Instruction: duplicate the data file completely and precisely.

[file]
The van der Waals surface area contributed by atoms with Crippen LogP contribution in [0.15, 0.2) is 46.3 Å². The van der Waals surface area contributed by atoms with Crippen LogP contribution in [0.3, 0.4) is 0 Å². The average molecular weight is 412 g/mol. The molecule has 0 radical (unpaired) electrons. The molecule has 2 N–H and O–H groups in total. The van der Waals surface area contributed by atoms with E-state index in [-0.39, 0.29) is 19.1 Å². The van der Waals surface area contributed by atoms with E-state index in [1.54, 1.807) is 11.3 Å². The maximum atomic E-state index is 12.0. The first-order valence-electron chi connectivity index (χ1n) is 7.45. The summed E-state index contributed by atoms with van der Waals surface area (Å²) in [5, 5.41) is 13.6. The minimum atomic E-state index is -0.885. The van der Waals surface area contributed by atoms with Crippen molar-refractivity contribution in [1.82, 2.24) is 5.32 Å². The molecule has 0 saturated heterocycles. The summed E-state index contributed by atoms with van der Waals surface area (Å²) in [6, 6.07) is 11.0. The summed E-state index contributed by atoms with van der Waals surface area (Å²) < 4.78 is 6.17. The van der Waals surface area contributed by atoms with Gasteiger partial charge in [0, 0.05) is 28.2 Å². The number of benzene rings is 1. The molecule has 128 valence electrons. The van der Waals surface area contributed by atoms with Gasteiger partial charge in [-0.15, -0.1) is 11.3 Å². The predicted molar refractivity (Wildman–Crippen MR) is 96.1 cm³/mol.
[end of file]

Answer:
The van der Waals surface area contributed by atoms with Crippen LogP contribution in [0.15, 0.2) is 46.3 Å². The van der Waals surface area contributed by atoms with Crippen LogP contribution in [0.3, 0.4) is 0 Å². The average molecular weight is 412 g/mol. The molecule has 0 radical (unpaired) electrons. The molecule has 2 N–H and O–H groups in total. The van der Waals surface area contributed by atoms with E-state index in [-0.39, 0.29) is 19.1 Å². The van der Waals surface area contributed by atoms with E-state index in [1.54, 1.807) is 11.3 Å². The maximum atomic E-state index is 12.0. The first-order valence-electron chi connectivity index (χ1n) is 7.45. The summed E-state index contributed by atoms with van der Waals surface area (Å²) in [5, 5.41) is 13.6. The minimum atomic E-state index is -0.885. The van der Waals surface area contributed by atoms with Crippen molar-refractivity contribution in [1.82, 2.24) is 5.32 Å². The molecule has 0 saturated heterocycles. The summed E-state index contributed by atoms with van der Waals surface area (Å²) in [6, 6.07) is 11.0. The summed E-state index contributed by atoms with van der Waals surface area (Å²) < 4.78 is 6.17. The van der Waals surface area contributed by atoms with Gasteiger partial charge in [0, 0.05) is 28.2 Å². The number of benzene rings is 1. The molecule has 128 valence electrons. The van der Waals surface area contributed by atoms with Gasteiger partial charge in [-0.15, -0.1) is 11.3 Å². The predicted molar refractivity (Wildman–Crippen MR) is 96.1 cm³/mol.